Tuesday, November 6, 2012

Social Security Income is not included when calculating projected disposable income on a bankruptcy petition & plan.

NH Caselaw:

Social Security income may properly be excluded from determining your projected disposable income when filing a bankruptcy petition and plan. See  In re Teixeira, 2006 BNH 049, p.4 footnote 4 (Bankr. D.N.H. 2006)(Vaughn)(social security and child support payments not included in projected disposable income).  See also 11 U.S.C. Section 101(10A).  Thus, I would disclose the existence of social security income on SOFA (statement of financial affairs) but would not necessarily include it in the disposable income calculations if not needed to fund a plan.

click here to read the case:

As reported by NACBA:
Social Security Income Not Included in Projected Disposable Income
Tenth Circuit found that social security income is not included in the calculation of projected disposable income and that its exclusion cannot support a finding of bad faith. Anderson v. Cranmer (In re Cranmer), No. 12-4002 (10th Cir. Oct. 24, 2012).

The trustee argued that while social security income is not included in disposable income under section 101(10A)(B) it should be included in the calculation of “projected disposable income” under section 1325(b). The court disagreed, reasoning that “[t]he mere placement of the adjective ‘projected’ in front of the words ‘disposable income’ does not imbue the term ‘disposable income’ with different substantive components.” The court noted that the exclusion of social security benefits from the grasp of creditors in bankruptcy is supported by similar protections included in the Social Security Act.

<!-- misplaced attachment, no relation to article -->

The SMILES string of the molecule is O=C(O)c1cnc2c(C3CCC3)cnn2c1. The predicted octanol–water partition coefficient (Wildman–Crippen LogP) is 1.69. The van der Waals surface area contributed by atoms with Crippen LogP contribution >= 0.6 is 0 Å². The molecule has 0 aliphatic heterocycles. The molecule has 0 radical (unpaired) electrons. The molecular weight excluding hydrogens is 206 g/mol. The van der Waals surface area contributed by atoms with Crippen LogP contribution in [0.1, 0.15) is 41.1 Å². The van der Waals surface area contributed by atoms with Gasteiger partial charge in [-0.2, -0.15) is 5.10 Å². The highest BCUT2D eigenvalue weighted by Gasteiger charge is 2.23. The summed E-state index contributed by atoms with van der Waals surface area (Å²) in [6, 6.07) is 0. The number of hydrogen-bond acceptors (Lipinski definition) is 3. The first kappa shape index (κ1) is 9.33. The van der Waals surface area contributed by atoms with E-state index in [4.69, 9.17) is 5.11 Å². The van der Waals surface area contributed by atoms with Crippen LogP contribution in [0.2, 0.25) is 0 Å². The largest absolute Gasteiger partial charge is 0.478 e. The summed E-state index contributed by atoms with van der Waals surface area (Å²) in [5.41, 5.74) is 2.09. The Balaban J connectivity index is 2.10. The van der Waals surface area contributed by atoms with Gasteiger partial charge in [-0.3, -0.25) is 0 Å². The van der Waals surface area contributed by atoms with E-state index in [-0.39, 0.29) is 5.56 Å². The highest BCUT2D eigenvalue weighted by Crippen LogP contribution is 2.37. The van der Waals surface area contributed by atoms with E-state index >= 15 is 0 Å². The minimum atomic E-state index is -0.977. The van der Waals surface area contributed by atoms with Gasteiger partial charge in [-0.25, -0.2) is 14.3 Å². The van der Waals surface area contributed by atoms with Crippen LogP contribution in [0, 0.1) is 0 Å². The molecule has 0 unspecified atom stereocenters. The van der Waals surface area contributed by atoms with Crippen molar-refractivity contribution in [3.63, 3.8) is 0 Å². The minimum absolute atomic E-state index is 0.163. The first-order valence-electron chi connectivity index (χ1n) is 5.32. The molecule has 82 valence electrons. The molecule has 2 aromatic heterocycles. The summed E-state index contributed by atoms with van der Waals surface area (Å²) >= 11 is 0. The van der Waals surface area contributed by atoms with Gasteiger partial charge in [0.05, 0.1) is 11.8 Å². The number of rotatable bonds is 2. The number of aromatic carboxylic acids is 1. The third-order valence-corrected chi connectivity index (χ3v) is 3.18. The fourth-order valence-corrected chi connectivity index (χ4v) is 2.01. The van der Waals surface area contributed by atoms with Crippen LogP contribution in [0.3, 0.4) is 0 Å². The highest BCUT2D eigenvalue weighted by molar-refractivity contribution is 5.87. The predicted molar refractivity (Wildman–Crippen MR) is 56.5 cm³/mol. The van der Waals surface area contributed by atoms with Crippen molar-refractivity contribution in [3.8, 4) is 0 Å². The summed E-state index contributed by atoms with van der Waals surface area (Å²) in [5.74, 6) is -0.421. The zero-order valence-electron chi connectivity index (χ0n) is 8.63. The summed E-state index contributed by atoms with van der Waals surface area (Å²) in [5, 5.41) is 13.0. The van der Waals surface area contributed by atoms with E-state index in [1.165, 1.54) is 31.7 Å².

The court also dispensed with the trustee’s attempt to align this case with Hamilton v. Lanning, 130 S.Ct. 2464 (2010), stating that there was no change in the debtor’s income by reason of the exclusion of social security benefits. In fact, the court found thatLanning reconfirms the rule that disposable income is the starting point for calculating projected disposable income.
Finally, the court stated the rule that “[w]hen a Chapter 13 debtor calculates his repayment plan payments exactly as the Bankruptcy Code and Social Security Act allow him to, and thereby excludes SSI, that exclusion cannot constitute a lack of good faith.”

NACBA submitted an amicus brief by Geoff Walsh and the opinion of the court largely tracks NACBA’s arguments.

This issue is pending in the Fourth, Fifth and Ninth Circuits as well. See In re Ranta, No. 12-2017 (4th Cir.); Beaulieu v. Ragos (In re Ragos), No. 11-31046 (5th Cir.); Drummond v. Welsh (In re Welsh), No. 12-60009 (9th Cir.). NACBA filed amicus briefs in those cases.

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